• Legible copy of driver’s ID and occasionally copy of social security card.
  • Explain any credit inquiries on credit report w/in last 6 months in a signed letter
    • If new credit was opened and not yet visible on the credit report, a copy of the credit documents and a recent billing statement may be needed
  • Explain any derogatory credit in a signed letter
  • Borrowers should not to open any new credit during this process or increase any current debt
  • Provide proof of any tax liens or judgments noted on credit report are paid off
    • If unpaid, they’ll need to be paid before or at settlement with appropriate releases obtained
  • Provide minimum of 2 year residency
  • Provide address used when filling most recent 2 years tax returns
    • Most income is audited and can be rejected if the address used when applying doesn’t match the tax return filed
  • If any open debt is loans that the borrower is a co-signor, proof that the payments are made by the responsible party should be presented for the past 12 months (canceled checks).  Documentation is very important to eliminate the debt from the debt to income ratio calculation
  • Employment history for a minimum of 2 years
    • W2 wage-earners provide:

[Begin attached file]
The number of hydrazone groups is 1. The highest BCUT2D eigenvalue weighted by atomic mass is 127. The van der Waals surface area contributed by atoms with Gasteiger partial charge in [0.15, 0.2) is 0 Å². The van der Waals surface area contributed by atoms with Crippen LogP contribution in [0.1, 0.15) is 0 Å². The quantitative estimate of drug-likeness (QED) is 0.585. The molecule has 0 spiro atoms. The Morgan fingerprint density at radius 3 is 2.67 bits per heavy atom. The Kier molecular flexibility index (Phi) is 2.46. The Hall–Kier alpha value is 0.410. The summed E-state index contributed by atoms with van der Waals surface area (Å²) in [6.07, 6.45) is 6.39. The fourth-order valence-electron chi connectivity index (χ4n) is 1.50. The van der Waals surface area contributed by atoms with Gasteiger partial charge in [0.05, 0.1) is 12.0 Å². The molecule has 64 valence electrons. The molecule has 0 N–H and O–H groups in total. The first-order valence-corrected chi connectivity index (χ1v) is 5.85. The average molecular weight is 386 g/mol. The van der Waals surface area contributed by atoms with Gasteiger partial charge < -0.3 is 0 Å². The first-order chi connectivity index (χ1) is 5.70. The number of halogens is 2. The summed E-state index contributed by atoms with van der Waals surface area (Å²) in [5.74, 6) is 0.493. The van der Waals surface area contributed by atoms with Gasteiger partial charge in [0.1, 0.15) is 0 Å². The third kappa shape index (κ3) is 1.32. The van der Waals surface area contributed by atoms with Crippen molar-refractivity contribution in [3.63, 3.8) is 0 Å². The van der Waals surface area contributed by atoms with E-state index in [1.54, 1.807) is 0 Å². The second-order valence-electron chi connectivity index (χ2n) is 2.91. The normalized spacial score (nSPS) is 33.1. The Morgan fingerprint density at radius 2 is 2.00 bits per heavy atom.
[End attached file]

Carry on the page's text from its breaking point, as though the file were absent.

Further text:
• W2’s for 1-2 years (depending on their loan program)
      • Most recent month’s paystubs
    • Self-employed borrowers provide:
      • 2 years full tax returns with all schedules
      • If own 25% or more in their business, business tax returns with all schedules
  • If changing jobs, a signed employment letter will be needed signed by employer and borrower
  • If renting:
    • The landlord’s name, address, phone number and amount of monthly rent is needed
      • If no rent obligation, then a letter from landlord or family member noting the date residency began and verify rent is free
      • A verification of rent is often used to verify rent paid but also 12 months of cancelled checks may be required
  • Separation/Divorce
    • Separation and divorce agreements may be required
    • If child support is an obligation, ages of dependents will be needed
      • If not noted in the agreement, copy of birth certificates may be required
      • This obligation is important since it is added to other moth debts for debt to income ratios
    • The recipient of alimony or child support can choose whether to include as income, but must be verified if to be included and should continue for a minimum of 3 years
  • Manufactured Homes
    • Proof of existence or nonexistence of the title or certificate of origin will be required in most cases
    • Manufactured homes have HUD seals on the home and these must still be in place